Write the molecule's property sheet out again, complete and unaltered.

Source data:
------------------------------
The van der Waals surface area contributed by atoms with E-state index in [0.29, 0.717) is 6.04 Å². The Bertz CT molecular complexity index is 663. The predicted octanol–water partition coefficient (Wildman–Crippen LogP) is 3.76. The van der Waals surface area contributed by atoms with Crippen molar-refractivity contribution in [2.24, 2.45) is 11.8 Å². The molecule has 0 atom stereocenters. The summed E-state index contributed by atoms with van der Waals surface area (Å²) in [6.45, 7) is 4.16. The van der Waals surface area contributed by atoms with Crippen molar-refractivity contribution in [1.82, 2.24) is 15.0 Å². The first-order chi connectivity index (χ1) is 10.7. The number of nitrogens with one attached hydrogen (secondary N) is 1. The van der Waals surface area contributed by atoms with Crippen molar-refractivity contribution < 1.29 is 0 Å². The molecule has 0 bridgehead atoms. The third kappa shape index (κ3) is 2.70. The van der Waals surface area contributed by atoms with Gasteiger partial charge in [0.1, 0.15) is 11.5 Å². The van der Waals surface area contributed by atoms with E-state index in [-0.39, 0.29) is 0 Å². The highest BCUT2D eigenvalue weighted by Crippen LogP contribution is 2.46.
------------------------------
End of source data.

The van der Waals surface area contributed by atoms with E-state index in [0.29, 0.717) is 6.04 Å². The Bertz CT molecular complexity index is 663. The predicted octanol–water partition coefficient (Wildman–Crippen LogP) is 3.76. The van der Waals surface area contributed by atoms with Crippen molar-refractivity contribution in [2.24, 2.45) is 11.8 Å². The molecule has 0 atom stereocenters. The summed E-state index contributed by atoms with van der Waals surface area (Å²) in [6.45, 7) is 4.16. The van der Waals surface area contributed by atoms with Crippen molar-refractivity contribution in [1.82, 2.24) is 15.0 Å². The first-order chi connectivity index (χ1) is 10.7. The number of nitrogens with one attached hydrogen (secondary N) is 1. The van der Waals surface area contributed by atoms with Crippen molar-refractivity contribution < 1.29 is 0 Å². The molecule has 0 bridgehead atoms. The third kappa shape index (κ3) is 2.70. The van der Waals surface area contributed by atoms with Gasteiger partial charge in [0.1, 0.15) is 11.5 Å². The van der Waals surface area contributed by atoms with E-state index in [-0.39, 0.29) is 0 Å². The highest BCUT2D eigenvalue weighted by Crippen LogP contribution is 2.46.